A Phase 3 trial showed a 98 percent efficacy rate. Andrew London, an obstetrician and gynecologist, who practices at several Maryland hospitals, says the results are in line with some other birth control pills. But, he added, early studies indicate that Nextstellis has a lower risk of blood clotting, along with other potential benefits, which additional clinical testing must confirm.
"It's not going to be worse than any other pill. We're hoping it's going to be significantly better," says London.
The estrogen in Nexstellis, called estetrol, was skipped over by the pharmaceutical industry after its discovery in the 1960s. Estetrol circulates between the mother and fetus during pregnancy. Decades later, researchers took a new look, after figuring out how to synthesize estetrol in a lab, as well as produce estetrol from plants.
"That allowed us to really start to investigate the properties and do all this stuff you have to do for any new drug," says Michele Gordon, vice president of marketing in women's health at Mayne Pharma, which licensed Nextstellis.
Bonnie Douglas, who followed the development of Nextstellis as part of a search for better birth control, recently switched to the product. "So far, it's much more tolerable," says Douglas. Previously, the Midwesterner was so desperate to find a contraceptive with fewer side effects that she turned to an online pharmacy to obtain a different birth control pill that had been approved in Canada but not in the U.S.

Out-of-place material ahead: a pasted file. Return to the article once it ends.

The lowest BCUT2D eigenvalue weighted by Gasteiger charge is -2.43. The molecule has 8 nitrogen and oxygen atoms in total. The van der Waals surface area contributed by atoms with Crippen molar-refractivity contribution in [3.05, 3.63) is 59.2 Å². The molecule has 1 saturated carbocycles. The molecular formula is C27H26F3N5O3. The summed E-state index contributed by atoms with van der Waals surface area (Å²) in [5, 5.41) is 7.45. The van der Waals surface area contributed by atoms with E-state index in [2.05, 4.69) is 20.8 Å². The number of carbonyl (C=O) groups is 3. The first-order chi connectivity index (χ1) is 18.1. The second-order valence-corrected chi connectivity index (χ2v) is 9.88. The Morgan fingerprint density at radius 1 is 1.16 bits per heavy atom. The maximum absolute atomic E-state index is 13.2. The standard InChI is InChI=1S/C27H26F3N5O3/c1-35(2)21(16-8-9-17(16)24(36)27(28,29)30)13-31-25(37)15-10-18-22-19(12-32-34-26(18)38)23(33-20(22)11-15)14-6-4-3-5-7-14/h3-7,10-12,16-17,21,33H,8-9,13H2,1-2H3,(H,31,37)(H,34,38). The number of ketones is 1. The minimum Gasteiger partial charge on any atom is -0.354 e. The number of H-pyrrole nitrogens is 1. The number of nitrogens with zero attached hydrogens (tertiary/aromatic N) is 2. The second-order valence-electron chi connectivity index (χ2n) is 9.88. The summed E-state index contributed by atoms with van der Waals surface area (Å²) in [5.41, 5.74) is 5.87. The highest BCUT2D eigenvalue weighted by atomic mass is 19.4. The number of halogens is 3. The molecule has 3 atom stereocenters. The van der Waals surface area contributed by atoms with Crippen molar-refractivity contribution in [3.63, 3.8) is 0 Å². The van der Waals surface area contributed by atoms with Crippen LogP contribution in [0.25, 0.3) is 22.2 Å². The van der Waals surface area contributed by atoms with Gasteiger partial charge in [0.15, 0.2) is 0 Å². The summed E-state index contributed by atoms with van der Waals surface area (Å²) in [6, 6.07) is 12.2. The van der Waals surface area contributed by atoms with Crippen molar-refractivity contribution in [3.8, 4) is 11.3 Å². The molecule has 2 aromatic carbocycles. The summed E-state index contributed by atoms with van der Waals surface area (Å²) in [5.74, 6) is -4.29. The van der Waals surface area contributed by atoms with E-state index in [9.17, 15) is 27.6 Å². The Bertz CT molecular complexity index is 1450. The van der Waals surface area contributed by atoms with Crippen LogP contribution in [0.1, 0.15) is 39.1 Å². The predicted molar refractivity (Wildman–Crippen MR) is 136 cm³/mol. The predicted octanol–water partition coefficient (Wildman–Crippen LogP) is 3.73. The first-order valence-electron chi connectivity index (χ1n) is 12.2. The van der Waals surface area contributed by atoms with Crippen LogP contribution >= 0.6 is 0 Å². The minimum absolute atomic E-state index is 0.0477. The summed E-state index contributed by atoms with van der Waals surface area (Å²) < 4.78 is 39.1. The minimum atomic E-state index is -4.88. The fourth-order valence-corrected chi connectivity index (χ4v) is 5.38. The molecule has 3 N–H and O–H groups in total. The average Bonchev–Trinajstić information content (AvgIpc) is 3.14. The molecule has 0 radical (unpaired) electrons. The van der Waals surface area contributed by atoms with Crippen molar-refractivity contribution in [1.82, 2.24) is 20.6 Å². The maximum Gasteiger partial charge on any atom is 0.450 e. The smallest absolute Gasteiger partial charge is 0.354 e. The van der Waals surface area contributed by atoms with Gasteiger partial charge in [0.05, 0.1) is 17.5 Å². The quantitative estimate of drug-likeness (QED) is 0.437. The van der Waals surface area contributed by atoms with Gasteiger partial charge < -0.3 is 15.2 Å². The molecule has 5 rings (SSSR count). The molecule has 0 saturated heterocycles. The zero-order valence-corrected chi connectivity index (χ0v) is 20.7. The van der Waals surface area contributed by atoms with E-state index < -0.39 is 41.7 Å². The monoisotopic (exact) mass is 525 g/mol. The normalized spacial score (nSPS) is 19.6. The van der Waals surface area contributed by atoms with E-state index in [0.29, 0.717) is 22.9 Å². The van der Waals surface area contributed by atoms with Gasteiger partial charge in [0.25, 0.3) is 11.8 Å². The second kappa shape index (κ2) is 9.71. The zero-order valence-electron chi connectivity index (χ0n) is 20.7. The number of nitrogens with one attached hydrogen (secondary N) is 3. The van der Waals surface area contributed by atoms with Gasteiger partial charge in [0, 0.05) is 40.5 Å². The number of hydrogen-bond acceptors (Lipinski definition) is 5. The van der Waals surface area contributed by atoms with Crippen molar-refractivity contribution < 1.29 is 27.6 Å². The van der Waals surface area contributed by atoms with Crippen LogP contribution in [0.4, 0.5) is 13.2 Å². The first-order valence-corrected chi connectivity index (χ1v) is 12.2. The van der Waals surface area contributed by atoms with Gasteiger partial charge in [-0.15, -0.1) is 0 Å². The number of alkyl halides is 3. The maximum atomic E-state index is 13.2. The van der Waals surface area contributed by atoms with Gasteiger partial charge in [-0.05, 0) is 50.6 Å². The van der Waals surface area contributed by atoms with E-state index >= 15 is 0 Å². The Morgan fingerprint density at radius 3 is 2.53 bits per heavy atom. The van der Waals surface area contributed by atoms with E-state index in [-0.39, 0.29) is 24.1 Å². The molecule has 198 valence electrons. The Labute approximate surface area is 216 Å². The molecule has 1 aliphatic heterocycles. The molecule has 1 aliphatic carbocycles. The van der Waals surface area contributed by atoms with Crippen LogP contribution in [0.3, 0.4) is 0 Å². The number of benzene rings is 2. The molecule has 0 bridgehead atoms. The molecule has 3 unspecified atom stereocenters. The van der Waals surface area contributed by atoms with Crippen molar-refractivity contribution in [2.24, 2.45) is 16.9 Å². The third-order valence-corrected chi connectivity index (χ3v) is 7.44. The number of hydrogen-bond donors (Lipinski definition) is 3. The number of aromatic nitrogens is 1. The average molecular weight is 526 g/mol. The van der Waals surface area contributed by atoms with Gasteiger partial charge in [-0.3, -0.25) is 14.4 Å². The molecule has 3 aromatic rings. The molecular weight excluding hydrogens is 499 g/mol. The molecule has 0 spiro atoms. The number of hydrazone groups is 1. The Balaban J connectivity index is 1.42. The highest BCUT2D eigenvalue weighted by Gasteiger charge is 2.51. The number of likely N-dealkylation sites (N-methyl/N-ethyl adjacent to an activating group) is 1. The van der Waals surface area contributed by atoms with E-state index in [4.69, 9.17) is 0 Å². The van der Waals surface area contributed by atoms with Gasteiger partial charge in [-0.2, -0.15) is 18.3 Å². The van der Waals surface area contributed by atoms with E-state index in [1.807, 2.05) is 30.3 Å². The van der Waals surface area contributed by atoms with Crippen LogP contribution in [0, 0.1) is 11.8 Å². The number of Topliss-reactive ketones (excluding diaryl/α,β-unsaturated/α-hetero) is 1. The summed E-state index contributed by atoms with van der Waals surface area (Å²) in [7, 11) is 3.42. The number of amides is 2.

Even if a contraceptive lands FDA approval, access poses a barrier. Getting insurers to cover new contraceptives can be difficult. For the uninsured, state and federal programs can help, and companies should keep prices in a reasonable range, while offering assistance programs. So says Kelly Blanchard, president of the nonprofit Ibis Reproductive Health. "For innovation to have impact, you want to reach as many folks as possible," she says.
In addition, companies developing new contraceptives have struggled to attract venture capital. That's changing, though.